Karachi:Cricket legend Imran Khan on Monday said he feared more trouble for Pakistan cricket after the Champions Trophy postponement, saying the country is run by the wrong people who are destroying everything.
"The postponement of Champions Trophy is a body blow to Pakistan but since the country is run by wrong people I see more trouble for cricket in the country," he told AFP.
On Sunday, the International Cricket Council (ICC) put off September's Champions Trophy until next year after South Africa pulled out and Australia, New Zealand and England were due to follow suit.
The four nations were reluctant to tour Pakistan over security fears after a series of blasts in the past month and political instability in the wake of president Pervez Musharraf's resignation.
The ICC said Pakistan keeps the right to host the event, possibly in October next year, but Khan believed the present government would not be able to improve the situation in the country.
"The event is postponed until next year but if the current government -- trying to outdo Musharraf -- stays I fear the situation could worsen rather than improve," said Khan, who now heads his own political party -- Tehrik-e-Insaaf (Movement for Justice).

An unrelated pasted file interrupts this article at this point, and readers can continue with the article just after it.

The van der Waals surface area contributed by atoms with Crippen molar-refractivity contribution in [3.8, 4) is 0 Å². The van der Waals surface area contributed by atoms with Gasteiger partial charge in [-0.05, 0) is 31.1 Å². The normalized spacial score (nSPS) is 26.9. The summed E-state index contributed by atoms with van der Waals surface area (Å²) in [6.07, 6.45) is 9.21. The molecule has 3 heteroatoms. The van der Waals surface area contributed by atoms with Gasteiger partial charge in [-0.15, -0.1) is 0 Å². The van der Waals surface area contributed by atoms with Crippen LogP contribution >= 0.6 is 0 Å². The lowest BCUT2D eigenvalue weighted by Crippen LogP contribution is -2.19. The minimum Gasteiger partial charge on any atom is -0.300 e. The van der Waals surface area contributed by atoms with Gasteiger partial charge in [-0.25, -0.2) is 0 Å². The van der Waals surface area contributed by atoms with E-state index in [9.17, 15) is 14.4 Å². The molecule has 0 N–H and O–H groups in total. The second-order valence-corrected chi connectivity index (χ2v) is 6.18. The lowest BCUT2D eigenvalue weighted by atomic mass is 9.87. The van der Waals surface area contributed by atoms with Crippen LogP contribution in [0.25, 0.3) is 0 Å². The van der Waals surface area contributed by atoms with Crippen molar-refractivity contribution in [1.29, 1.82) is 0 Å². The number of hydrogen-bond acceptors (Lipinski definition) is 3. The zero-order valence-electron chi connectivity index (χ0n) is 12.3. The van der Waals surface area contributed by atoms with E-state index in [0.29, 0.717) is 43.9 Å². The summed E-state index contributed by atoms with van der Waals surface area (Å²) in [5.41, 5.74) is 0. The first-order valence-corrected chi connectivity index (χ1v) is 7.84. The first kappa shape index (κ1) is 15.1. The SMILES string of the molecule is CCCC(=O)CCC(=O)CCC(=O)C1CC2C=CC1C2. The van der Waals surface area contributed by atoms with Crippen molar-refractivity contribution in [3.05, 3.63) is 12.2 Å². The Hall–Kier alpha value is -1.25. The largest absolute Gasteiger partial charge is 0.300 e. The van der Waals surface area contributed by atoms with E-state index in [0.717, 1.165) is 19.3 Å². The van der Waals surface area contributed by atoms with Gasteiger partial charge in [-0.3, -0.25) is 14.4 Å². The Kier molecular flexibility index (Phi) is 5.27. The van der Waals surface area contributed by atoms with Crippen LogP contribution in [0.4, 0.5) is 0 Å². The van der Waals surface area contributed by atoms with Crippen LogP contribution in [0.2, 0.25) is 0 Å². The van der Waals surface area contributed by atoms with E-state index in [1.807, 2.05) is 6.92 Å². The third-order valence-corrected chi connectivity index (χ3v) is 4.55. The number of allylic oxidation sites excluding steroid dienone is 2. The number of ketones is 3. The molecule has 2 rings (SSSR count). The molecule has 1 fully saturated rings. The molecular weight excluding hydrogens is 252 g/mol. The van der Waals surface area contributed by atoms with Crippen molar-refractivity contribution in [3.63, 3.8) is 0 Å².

Khan, a die-hard critic of Musharraf, blamed the military ruler for the current scenario.
"It is not that we should not fight terrorism, but the way Musharraf led us into the war on terror by using gunship helicopters against our own people was fatal because as a blow-back peace, the economy and cricket have become casualties," he said.
Khan, who led Pakistan to their only World Cup title in 1992, said foreign teams' reluctance to tour over security was understandable.
He said under the current situation, foreign teams' perception of security in Pakistan was "understandable because the situation is far from safe."
"Under the situation when foreign investors are not willing to come to Pakistan how can you expect foreign cricketers to travel to a country where we are fighting someone else's war?" he added.
Khan said Pakistan cricket needed funding to sustain its development.
"The way the outgoing chairman of the Pakistan Cricket Board (Nasim Ashraf) spent funds for two years and now with the postponement of series after series, Pakistan cricket will soon run short of money," said Khan.
Australia postponed their full March-April tour of Pakistan over security fears and Pakistan's efforts to arrange fill-up series against India, South Africa, Sri Lanka and New Zealand also fell through.
"Not just from the spectators' point of view but also funds wise, these cancellations and postponement have hit Pakistan cricket hard but I fear it will suffer more."